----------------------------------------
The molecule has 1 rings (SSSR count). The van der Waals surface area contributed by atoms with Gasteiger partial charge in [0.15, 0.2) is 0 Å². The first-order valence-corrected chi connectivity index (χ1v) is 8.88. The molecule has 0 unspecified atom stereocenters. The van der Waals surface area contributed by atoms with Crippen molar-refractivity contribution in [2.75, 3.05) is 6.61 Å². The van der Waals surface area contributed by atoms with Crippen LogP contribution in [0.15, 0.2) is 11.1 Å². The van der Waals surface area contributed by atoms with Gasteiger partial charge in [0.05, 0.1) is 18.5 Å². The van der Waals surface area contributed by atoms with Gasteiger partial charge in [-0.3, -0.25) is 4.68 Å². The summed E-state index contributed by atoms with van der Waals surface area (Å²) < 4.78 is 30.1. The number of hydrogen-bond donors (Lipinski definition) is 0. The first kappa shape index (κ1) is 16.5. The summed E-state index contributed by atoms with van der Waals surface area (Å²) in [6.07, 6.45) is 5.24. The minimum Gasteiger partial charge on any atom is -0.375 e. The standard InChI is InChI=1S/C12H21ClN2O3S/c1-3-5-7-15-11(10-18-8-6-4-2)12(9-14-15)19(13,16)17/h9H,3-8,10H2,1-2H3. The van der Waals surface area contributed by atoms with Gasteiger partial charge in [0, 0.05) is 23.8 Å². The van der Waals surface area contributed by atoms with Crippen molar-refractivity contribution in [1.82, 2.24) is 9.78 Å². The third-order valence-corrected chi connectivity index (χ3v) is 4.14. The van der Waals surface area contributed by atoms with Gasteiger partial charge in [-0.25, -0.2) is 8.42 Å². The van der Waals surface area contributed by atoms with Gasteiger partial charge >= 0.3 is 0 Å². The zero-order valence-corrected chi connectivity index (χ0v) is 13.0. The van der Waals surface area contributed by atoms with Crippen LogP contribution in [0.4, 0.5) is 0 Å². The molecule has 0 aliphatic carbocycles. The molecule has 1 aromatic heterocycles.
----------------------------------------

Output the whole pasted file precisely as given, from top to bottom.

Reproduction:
The molecule has 1 rings (SSSR count). The van der Waals surface area contributed by atoms with Gasteiger partial charge in [0.15, 0.2) is 0 Å². The first-order valence-corrected chi connectivity index (χ1v) is 8.88. The molecule has 0 unspecified atom stereocenters. The van der Waals surface area contributed by atoms with Crippen molar-refractivity contribution in [2.75, 3.05) is 6.61 Å². The van der Waals surface area contributed by atoms with Crippen LogP contribution in [0.15, 0.2) is 11.1 Å². The van der Waals surface area contributed by atoms with Gasteiger partial charge in [0.05, 0.1) is 18.5 Å². The van der Waals surface area contributed by atoms with Gasteiger partial charge in [-0.3, -0.25) is 4.68 Å². The summed E-state index contributed by atoms with van der Waals surface area (Å²) < 4.78 is 30.1. The number of hydrogen-bond donors (Lipinski definition) is 0. The first kappa shape index (κ1) is 16.5. The summed E-state index contributed by atoms with van der Waals surface area (Å²) in [6.07, 6.45) is 5.24. The minimum Gasteiger partial charge on any atom is -0.375 e. The standard InChI is InChI=1S/C12H21ClN2O3S/c1-3-5-7-15-11(10-18-8-6-4-2)12(9-14-15)19(13,16)17/h9H,3-8,10H2,1-2H3. The van der Waals surface area contributed by atoms with Gasteiger partial charge in [0, 0.05) is 23.8 Å². The van der Waals surface area contributed by atoms with Crippen molar-refractivity contribution in [1.82, 2.24) is 9.78 Å². The third-order valence-corrected chi connectivity index (χ3v) is 4.14. The van der Waals surface area contributed by atoms with Gasteiger partial charge in [-0.25, -0.2) is 8.42 Å². The van der Waals surface area contributed by atoms with Gasteiger partial charge >= 0.3 is 0 Å². The zero-order valence-corrected chi connectivity index (χ0v) is 13.0. The van der Waals surface area contributed by atoms with Crippen LogP contribution in [0.4, 0.5) is 0 Å². The molecule has 0 aliphatic carbocycles. The molecule has 1 aromatic heterocycles.